What do butterflies eat?
Types of Butterflies
The question of the butterfly diet is very popular, and relatively simple to answer. In brief, most butterflies do not eat anything, although they do drink liquids.
While butterflies do not eat in the traditional sense, they have a proboscis, or long tube in their mouth that acts like a straw for drinking.
You will often see butterflies perched on flowers, manure piles and fruit gathering different nutrients.
Another common butterfly behavior called puddling refers to butterflies that congregate in shallow water or wet areas to grab a drink on a warm sunny day. The video at the top of the article shows a close up view of a Melissa Blue gathering fluid and nutrients from the ground.
People interested in butterfly photography should take note of puddling butterflies. Water patches in ditches on the side of the road are a great place to find a variety of butterfly species.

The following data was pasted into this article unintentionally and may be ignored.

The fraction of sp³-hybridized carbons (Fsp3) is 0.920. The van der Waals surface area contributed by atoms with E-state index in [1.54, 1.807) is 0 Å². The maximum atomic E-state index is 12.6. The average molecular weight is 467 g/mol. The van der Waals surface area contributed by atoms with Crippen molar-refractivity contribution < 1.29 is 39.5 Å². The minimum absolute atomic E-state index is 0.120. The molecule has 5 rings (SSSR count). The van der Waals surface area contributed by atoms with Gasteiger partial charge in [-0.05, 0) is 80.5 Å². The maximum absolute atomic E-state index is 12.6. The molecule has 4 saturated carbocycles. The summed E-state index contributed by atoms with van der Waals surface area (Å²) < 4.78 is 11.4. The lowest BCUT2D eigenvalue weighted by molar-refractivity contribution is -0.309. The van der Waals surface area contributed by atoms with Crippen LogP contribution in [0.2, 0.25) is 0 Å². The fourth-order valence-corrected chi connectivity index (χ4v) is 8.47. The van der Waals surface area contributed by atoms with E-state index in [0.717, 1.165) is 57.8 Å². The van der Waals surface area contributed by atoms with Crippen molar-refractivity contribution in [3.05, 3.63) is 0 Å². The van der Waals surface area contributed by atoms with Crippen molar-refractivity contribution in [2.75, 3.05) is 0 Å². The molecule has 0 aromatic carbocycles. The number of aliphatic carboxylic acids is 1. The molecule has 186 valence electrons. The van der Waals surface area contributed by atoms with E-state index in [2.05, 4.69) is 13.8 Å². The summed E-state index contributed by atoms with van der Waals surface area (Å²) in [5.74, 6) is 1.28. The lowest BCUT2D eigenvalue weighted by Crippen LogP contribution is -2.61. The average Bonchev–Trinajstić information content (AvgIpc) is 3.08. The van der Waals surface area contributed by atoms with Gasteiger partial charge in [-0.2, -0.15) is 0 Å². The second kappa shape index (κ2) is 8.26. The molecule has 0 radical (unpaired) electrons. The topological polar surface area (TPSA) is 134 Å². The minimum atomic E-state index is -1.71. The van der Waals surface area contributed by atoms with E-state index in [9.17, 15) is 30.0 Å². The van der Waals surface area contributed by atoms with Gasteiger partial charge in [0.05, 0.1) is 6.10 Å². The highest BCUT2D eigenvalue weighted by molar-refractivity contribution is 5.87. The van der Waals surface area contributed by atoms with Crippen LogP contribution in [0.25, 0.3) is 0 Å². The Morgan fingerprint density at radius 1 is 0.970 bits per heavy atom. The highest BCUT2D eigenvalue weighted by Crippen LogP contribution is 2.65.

There are always exceptions to the butterflies do not eat rule. Dr. Paul A. Opler of the U.S. Geological Survey, for example, says, "Longwing butterflies such as the Zebra butterfly are able to collect pollen from certain flowers with their proboscis and to break it down and absorb amino acids (proteins) which contribute to the ability to survive, mate and lay eggs for long periods (6 months or so). With their short proboscis (tongue) the adults of Harvester butterflies can actually pierce the bodies of woolly aphids and drink their fluids--this would be the only bugs that adult butterflies eat."
"The caterpillar of almost all butterflies eat various parts of plants. Each species may specialize of only a few kinds of plants or plant parts. The caterpillars of the Harvester butterfly and its relatives are exceptions in that they feed solely on aphids."
© 2005-2010 Patricia A. Michaels.